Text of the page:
Everyone has thoughts.
Writing them down makes them powerful.
Much has been said about ClearRX, the prescription-packaging designed by Deborah Adler and being sold at Target across America. It has received awards and write ups in publications as varied as BusinessWeek, core77, I.D. Magazine, and the New York Times. The MOMA even included ClearRX in an exhibit this past October as Michael Beirut hailed it as "The Great Non-Amber-Colored Hope": graphic design's equivalent to the iPod. Adler's design is clearly evocative and seems to address many of the needs consumers of prescription medication seem to have, but... is this really good user-centered design?
This query first occured this past summer as I was working in Silicon Valley. I went to Target with a fellow colleague to pick up a few items. ClearRX had just recently been released and we were both excited to see it in person. Although neither of us needed a prescription filled, we approached the pharmacist counter and asked to see the new design. The pharmacist on duty was helpful and immediately produced an empty bottle for us to examine. As we stood there, discussing our awe and amazement over what we thought was a fabulous piece of work, it became more and more apparent that the pharmacist had something to say.
When my colleague asked what was on her mind, she replied with a somewhat surprised, "Do you really want to know what I think?" We assured her we did and were met with an outpouring of frustration related to the new design. While she immediately agreed it was better for consumers, she complained that the bottle was designed in a way that made her job significantly harder, even claiming it took her twice the time to fulfill prescriptions. More specficially, she complained about the inset area in which the label needed to be applied. If not applied just right, it was impossible to insert the info card. That led her to then complain about the card itself. She noted that it took significant time to make as they needed to be folded "just right" and could be easily ruined. By her reaction, it seemed clear that no one had ever asked her what she thought about this tool which she used more than any other.
We left in a bit of a daze. How could this triumph of user-centered design be so poorly thought of by its primarly user?!? Over the next several months, I visited three other Targets in the Bay Area of California and Chicagoland. Each time I head immediately for the pharmacist to see if I could get them talking about ClearRX. Two of the three had almost nothing to say, probably as a result of me being a bit too direct in my questiong. The third opened up a bit and expressed similar sentiments to the complaints of the original pharmacist I talked to, also citing the much longer length it took to fulfill prescriptions.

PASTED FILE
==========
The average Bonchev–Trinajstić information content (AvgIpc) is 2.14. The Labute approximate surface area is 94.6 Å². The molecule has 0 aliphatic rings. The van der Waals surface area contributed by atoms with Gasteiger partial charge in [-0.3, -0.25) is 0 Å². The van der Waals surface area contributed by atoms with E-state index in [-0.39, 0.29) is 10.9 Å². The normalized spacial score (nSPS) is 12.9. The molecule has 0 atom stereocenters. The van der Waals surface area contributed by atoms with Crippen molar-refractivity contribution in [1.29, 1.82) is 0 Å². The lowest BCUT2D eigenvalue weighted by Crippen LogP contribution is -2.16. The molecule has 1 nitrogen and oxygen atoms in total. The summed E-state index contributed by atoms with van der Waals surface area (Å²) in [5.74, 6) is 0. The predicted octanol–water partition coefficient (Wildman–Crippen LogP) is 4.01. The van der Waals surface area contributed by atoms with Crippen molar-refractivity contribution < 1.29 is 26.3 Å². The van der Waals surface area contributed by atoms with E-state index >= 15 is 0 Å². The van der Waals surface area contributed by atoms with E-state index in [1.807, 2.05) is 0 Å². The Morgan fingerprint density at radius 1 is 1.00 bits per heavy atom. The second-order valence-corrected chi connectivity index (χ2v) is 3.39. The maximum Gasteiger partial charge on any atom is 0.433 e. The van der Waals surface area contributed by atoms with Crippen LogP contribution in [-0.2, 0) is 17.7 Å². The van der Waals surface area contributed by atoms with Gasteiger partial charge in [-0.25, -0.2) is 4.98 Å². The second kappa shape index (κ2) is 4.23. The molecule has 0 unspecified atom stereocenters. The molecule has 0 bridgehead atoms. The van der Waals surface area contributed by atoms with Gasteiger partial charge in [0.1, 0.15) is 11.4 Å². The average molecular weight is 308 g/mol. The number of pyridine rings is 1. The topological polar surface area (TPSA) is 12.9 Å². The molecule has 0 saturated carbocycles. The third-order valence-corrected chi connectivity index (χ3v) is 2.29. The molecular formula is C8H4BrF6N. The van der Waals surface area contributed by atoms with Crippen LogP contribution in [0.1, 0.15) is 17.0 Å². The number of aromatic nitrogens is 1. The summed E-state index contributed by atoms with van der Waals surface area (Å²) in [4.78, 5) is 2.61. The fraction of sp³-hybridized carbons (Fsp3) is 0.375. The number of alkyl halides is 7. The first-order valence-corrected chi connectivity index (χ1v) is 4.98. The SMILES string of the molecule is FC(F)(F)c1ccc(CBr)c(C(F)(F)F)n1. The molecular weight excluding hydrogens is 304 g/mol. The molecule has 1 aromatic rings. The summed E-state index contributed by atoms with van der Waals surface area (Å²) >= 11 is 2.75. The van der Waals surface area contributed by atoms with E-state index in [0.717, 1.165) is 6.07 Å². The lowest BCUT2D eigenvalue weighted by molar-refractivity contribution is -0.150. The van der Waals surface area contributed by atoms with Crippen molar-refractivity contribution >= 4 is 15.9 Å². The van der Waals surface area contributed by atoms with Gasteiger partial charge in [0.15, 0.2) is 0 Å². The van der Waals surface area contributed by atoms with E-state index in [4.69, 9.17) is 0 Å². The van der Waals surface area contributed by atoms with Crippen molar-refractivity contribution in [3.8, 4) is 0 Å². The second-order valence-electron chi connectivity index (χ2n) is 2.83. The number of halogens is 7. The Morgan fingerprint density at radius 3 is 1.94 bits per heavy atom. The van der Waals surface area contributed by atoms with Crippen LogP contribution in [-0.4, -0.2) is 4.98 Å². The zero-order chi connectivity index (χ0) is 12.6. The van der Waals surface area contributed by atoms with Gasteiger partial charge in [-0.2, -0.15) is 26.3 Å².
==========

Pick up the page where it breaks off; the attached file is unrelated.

The Meaning of "User-centered"
So, getting back to the original question, is ClearRX a good example of user-centered design? I would argue no as its primary user, pharmacists, are less efficient and slower as a result. Let me be clear that I am not decrying Adler or Target in saying this. Adler is a fabulous designer and Target is a great company at which I often shop (and would consider working with if any hiring managers are reading this). Obviously this new design is and should be hailed as a clear win for consumers. But, while it is the pinnacle of consumer-centered design, it should not be hailed as user-centered.
This is in an important distinction many so-called "user-centered" designers fail to realize with issues as a result. Being user-centered means focusing on every type of individual who might come in contact with some product or service being designed, not just the consumer buying it. It means viewing products being worked on in the context of manufacturing, shipping, use by sales and retail employees and, finally and importantly, by consumers. Many designers utilize "journey" frameworks in their work in an attempt to consider each way in which a product or service might be used. In this same line of thought, it is important to consider the "journey" of the object or service itself and each of the user-types with which it may come into contact.
Working with pharmacists and prototypes on the job itself could have led Target to release a design that was loved not only by consumers but also pharamacists themselves.
Update: I was asked if this could be posted in the Institute of Design's student newsletter and it just got released this past Friday. Read this and more here: engageID newsletter.